- To Nancy R. Wharfield, MD, associate chief medical officer of the California-based Gold Coast Health Plan, mHealth messages have one huge advantage over post cards and robocalls when reaching out to her Medicaid members.
“They make you feel like you’re in a conversation,” she says.
That may make all the difference for someone in GCHP’s Medi-Cal program who’s dealing with a chronic condition or two but doesn’t have a doctor and has very little inclination to seek one out for primary care or wellness tips. If an interactive message on a smartphone can start a conversation that makes the user feel engaged, then that person just might schedule a doctor’s appointment, take a medication when needed and follow care management advice.
And that, in turn, might help reduce the millions of dollars spent each year on California’s Medi-Cal patients for healthcare services that could have been avoided.
Gold Coast Health Plan, based in Ventura County, is one of several around the country turning to mHealth to improve engagement with underserved populations, a key tactic in the effort to reduce Medicaid costs and take it out of the government’s budget crosshairs.
Health systems and health plans are using targeted messages on mobile platforms to reach populations who are traditionally hard to reach – like the homeless, minorities, migrant workers, LGBT and HIV/AIDS populations, even those with addictions. They’re tailoring messages to these specific groups of people in hopes of developing a rapport and improving engagement with local healthcare providers.
Gold Coast is now in the midst of a two-pronged mHealth study, launched by Harvard Medical School’s Department of Health Care Policy and mPulse Mobile, to evaluate the effectiveness of interactive text messaging programs on the Medicaid population. One study focuses on guiding members with chronic conditions, such as asthma, to enroll in a care management plan, while the other focuses on getting new members to select and visit a primary care provider soon after enrollment.
“There is a major need for innovation in care delivery and how we can engage patients outside of just the office visit,” Ateev Mahrotra, MD, MPH, a program researcher and associate professor of healthcare policy and medicine at Harvard Medical School, said in a press release following the study’s launch this past April. “I’ve spent much of my career studying the ability of different interventions to drive advancements in population health management, and I’m excited about the possibility for mPulse Mobile to engage individuals in their health using tailored and interactive text messaging to improve outcomes and lower costs.”
“Harvard’s interest in studying the efficacy of these programs further validates the need for innovative mobile solutions that reach members and drive engagement, particularly with underserved populations,” added Chris Nicholson, mPulse Mobile’s CEO, in the release.
Wharfield, meanwhile, hopes the study will help frame new patient engagement strategies Gold Coast, which works with roughly 200,000 Medi-Cal members.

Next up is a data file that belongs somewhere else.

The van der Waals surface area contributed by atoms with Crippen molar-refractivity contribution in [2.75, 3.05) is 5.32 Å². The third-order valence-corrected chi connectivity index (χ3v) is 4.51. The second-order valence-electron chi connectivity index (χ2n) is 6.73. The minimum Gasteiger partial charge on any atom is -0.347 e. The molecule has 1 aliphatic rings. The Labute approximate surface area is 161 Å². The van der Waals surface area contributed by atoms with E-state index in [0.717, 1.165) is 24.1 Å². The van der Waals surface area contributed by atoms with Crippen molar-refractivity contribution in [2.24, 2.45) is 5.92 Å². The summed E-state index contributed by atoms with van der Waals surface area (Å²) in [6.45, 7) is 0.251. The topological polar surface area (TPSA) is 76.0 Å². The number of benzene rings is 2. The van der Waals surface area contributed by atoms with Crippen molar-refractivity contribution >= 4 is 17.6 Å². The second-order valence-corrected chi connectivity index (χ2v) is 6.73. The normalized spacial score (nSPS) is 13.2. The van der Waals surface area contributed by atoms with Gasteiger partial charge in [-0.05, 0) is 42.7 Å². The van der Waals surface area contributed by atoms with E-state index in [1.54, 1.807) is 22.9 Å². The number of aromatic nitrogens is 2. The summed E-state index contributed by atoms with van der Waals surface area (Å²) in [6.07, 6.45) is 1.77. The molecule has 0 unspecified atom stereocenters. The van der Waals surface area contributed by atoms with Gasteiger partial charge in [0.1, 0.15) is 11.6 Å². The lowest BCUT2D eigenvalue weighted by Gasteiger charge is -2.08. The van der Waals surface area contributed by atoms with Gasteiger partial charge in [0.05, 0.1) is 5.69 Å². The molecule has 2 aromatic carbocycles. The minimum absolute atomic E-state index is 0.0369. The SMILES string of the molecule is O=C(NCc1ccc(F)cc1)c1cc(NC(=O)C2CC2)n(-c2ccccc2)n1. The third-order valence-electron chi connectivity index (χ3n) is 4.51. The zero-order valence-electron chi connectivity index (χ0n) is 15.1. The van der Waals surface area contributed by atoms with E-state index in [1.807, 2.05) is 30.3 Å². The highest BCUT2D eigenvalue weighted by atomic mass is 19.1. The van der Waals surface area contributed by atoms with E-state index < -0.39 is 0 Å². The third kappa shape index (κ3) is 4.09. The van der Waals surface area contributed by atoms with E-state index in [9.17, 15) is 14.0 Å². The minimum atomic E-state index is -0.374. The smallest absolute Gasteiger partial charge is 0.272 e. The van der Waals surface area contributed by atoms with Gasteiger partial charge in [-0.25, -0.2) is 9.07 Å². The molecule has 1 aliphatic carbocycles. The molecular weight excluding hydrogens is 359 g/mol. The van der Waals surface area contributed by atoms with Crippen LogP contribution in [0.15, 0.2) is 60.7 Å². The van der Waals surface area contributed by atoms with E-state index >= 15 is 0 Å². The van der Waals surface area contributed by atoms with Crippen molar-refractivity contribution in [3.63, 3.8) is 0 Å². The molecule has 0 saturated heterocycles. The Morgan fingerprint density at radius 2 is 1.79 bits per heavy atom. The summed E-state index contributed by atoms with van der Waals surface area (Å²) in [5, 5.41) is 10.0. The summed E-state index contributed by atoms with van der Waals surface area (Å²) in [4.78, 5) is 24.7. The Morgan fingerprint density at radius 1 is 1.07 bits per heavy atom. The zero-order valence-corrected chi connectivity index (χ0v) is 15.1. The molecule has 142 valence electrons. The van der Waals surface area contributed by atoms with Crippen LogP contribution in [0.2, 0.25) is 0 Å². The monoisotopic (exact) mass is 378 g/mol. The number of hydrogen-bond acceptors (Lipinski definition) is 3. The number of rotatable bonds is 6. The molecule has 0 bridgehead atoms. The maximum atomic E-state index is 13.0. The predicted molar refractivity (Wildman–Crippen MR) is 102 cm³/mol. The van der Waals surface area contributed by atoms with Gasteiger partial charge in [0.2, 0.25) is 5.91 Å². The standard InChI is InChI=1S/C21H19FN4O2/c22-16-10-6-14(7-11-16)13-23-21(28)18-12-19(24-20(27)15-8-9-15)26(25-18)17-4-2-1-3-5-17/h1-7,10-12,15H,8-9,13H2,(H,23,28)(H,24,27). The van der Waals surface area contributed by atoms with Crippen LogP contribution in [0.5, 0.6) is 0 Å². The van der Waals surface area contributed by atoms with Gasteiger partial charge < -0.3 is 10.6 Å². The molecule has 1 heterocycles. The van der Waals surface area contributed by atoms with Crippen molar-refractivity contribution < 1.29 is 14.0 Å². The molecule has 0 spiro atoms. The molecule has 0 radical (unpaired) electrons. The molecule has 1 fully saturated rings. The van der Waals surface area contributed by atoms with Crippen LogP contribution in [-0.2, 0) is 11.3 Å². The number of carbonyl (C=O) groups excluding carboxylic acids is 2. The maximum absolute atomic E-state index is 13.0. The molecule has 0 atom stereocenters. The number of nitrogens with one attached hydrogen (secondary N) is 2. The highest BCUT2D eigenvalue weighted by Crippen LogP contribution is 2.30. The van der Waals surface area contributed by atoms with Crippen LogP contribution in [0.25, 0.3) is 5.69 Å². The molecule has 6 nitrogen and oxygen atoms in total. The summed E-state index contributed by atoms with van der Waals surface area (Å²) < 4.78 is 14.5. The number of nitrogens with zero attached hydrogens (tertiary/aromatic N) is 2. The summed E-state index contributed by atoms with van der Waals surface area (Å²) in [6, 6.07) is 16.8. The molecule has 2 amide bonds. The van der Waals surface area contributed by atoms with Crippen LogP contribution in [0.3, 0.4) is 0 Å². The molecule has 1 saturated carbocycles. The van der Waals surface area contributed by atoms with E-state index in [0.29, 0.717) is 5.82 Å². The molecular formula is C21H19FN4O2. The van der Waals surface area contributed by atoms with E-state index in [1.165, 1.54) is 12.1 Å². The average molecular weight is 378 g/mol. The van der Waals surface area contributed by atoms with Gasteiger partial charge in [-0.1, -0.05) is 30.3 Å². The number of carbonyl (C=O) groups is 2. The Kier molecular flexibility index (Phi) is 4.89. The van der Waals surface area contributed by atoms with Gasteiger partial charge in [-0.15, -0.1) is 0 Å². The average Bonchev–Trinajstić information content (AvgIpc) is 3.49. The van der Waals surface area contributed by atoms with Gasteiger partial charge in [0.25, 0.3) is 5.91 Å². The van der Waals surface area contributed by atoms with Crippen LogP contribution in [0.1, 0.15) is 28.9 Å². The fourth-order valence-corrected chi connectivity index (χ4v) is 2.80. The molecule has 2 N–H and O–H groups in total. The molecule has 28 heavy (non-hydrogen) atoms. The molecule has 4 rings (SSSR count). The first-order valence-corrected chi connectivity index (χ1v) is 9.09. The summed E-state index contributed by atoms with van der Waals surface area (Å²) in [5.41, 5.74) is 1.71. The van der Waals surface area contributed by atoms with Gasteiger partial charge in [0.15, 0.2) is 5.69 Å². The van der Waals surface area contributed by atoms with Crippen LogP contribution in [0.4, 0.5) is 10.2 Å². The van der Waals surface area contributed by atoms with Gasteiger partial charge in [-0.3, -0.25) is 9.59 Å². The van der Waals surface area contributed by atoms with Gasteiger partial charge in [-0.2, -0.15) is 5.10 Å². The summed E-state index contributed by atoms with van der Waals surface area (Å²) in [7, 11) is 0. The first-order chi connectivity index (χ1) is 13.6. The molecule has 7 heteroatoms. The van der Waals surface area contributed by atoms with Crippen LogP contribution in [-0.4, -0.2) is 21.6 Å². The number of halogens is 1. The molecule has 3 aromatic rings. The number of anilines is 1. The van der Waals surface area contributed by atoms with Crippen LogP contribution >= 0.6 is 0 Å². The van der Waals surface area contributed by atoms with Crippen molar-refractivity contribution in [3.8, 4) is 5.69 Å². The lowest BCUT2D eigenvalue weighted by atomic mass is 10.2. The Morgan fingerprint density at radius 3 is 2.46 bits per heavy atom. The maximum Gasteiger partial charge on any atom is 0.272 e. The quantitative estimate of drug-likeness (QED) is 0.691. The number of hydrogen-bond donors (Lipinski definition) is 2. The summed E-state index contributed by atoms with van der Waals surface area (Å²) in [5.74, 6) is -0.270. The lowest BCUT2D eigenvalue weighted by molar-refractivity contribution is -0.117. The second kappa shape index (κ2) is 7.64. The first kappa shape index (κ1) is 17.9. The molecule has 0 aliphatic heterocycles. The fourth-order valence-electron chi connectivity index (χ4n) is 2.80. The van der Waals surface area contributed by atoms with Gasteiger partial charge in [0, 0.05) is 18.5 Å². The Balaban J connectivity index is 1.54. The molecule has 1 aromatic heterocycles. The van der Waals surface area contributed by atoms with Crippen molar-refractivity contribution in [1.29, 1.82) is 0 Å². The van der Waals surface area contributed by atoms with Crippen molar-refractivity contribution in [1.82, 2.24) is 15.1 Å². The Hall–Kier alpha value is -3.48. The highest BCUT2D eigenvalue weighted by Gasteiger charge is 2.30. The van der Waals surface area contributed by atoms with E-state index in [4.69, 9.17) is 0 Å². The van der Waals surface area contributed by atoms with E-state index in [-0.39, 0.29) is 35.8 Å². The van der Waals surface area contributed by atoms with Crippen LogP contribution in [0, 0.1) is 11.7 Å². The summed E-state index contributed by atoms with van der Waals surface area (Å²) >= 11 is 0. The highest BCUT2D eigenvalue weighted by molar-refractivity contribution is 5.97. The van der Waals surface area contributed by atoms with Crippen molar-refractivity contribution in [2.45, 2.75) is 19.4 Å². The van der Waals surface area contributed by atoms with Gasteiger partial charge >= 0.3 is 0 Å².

She said the health plan’s efforts to reach out to Medi-Cal members through post cards and automated phone calls were met with little response – members would toss the cards into the trash and ignore the phone calls.
“We’ve been very frustrated,” she said. “Our members have a pretty loose association with the idea of a primary care manager, and managed care is something that’s new to our county. So this involves a change of culture.”
Wharfield said the members she’s trying to reach are often just trying to make ends meet, and have little time for computers or Internet. They won’t pay attention to messages that are just sent their way – but they will be interested if someone want to talk to them.
That’s where mHealth comes into play. A text messaging platform that encourages a response will go a lot farther than a post card or a recorded voice on the phone.
Wharfield said Gold Coast learned that lesson during an mHealth outreach effort targeting members with diabetes.
“We were getting all these text messages back that were really touching,” she said. “They liked that someone was actually reaching out to them.”
Wharfield said she’s hoping the Harvard Medical School/mPulse Mobile study will help Gold Coast refine its mHealth strategy to deliver more targeted messages that compel members to take a more active role in their care management.
“We’re taking baby steps now,” she said. “Most of our communication with members now is through algorithms. We need to create a process that lets them step out of that.”
In the future, she sees the health plan using an mHealth platform to target care gaps in chronic disease management for populations like those with HIV/AIDS, or putting out the word on flu shot clinics and health screenings for at-risk populations.
The challenge, she said, is in finding a language and tone that resonates with members and makes them want to continue the conversation.
“For a managed Medi-Cal plan to be able to interact with our membership in a personal way – it’s exciting,” she said. “We’re finally able to reach people.”